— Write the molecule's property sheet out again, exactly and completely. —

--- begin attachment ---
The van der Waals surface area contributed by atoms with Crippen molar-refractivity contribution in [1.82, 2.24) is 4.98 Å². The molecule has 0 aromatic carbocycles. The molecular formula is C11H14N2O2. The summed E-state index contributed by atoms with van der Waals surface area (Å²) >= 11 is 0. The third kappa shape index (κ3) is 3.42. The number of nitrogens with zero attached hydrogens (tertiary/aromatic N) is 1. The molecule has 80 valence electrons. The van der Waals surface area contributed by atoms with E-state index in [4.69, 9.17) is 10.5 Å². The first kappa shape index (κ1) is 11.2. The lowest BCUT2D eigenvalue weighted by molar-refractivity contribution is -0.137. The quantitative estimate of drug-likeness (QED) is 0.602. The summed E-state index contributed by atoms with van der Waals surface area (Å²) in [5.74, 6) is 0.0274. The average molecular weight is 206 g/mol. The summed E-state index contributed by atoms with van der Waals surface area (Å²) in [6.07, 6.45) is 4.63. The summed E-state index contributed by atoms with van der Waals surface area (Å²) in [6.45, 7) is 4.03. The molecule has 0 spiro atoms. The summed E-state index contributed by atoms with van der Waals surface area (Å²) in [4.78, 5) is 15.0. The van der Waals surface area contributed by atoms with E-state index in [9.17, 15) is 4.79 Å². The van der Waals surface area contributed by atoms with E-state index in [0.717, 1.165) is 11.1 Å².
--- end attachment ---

The van der Waals surface area contributed by atoms with Crippen molar-refractivity contribution in [1.82, 2.24) is 4.98 Å². The molecule has 0 aromatic carbocycles. The molecular formula is C11H14N2O2. The summed E-state index contributed by atoms with van der Waals surface area (Å²) >= 11 is 0. The third kappa shape index (κ3) is 3.42. The number of nitrogens with zero attached hydrogens (tertiary/aromatic N) is 1. The molecule has 80 valence electrons. The van der Waals surface area contributed by atoms with E-state index in [4.69, 9.17) is 10.5 Å². The first kappa shape index (κ1) is 11.2. The lowest BCUT2D eigenvalue weighted by molar-refractivity contribution is -0.137. The quantitative estimate of drug-likeness (QED) is 0.602. The summed E-state index contributed by atoms with van der Waals surface area (Å²) in [5.74, 6) is 0.0274. The average molecular weight is 206 g/mol. The summed E-state index contributed by atoms with van der Waals surface area (Å²) in [6.07, 6.45) is 4.63. The summed E-state index contributed by atoms with van der Waals surface area (Å²) in [6.45, 7) is 4.03. The molecule has 0 spiro atoms. The summed E-state index contributed by atoms with van der Waals surface area (Å²) in [4.78, 5) is 15.0. The van der Waals surface area contributed by atoms with E-state index in [9.17, 15) is 4.79 Å². The van der Waals surface area contributed by atoms with E-state index in [0.717, 1.165) is 11.1 Å².